Over the past couple of weeks we've had C.O. Jones feed copious quantities of flavored rice crackers to our favored feverish researcher, Fergus McFollicle, who's been busy quantifying the "love" and "hate" as it radiates around the Gift Basket King. (All this, and droning background quotes from the works of Empedocles--a guy who, unlike Joe P. and his ilk, knew when to take the strategic swan-dive into the volcano.)

Fergus courageously immersed himself in every freakin' piece of verbiage either spoken or written about the man who has a dead man announce him, and, as we suspected, the backlash began in 2002. (The two different versions of our "Jeter's gift basket" chart show the relative volume of commentary and the "love/hate" percentages over the ensuing years.)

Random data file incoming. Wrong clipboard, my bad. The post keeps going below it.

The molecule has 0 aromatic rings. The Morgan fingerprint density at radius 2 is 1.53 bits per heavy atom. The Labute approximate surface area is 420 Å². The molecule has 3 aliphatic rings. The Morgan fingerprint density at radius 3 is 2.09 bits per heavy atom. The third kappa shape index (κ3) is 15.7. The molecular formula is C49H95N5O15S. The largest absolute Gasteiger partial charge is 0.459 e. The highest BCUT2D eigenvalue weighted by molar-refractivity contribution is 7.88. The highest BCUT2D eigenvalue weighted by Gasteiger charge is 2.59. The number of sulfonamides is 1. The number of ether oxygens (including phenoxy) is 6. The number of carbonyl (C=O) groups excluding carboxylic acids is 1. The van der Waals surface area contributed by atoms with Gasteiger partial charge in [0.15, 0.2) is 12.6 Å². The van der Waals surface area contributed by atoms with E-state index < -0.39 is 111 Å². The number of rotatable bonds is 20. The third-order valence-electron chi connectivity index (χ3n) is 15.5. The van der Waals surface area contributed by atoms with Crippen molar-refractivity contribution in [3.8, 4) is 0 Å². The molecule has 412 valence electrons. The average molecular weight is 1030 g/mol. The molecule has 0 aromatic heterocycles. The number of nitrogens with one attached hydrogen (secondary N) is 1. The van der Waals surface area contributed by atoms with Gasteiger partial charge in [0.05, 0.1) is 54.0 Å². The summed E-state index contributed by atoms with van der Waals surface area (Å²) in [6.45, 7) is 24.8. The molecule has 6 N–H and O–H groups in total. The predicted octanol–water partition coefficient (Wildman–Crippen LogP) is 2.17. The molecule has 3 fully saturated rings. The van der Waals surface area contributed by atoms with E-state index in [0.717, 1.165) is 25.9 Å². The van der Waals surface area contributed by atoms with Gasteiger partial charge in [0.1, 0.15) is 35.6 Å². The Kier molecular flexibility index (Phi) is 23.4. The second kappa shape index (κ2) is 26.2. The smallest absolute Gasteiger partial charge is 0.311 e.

As you can see from the percentage chart, things leveled off a bit when the Red Sox found post-season success. But when Jeter's 2009 season threatened to bring him an MVP award, the negative trend was put back into overdrive. As the volume chart depicts, things were relatively quiet (and blissfully so) in 2013, while most of what folks had to worry about pertained to just how many cheeseburgers Derek was consuming during rehab.

The positive commentary, doubtless peaking due to the protracted "farewell tour," has gone up sharply in 2014. And it's clearly benefitted from the parallel tour being conducted by Budzilla, a junket whose travel arrangements should have specified a Chinese junk with training wheels.

Ultimately, the only percentage that's going to matter in 2020 is 75%--what Jeter will need to be inducted into the Hall of Fame. You can read it here first: he's going to score in the 90s. If it's higher than 95, there will be grumbling.

[UPDATE: it's the bottom of the ninth in the Bronx. Mr. Gift Basket has an infield single and a walk in four PAs, but the Yankees have been unable to rise to the occasion against the Royals and Yordano Ventura, and they trail, 2-0, in the top of the ninth.]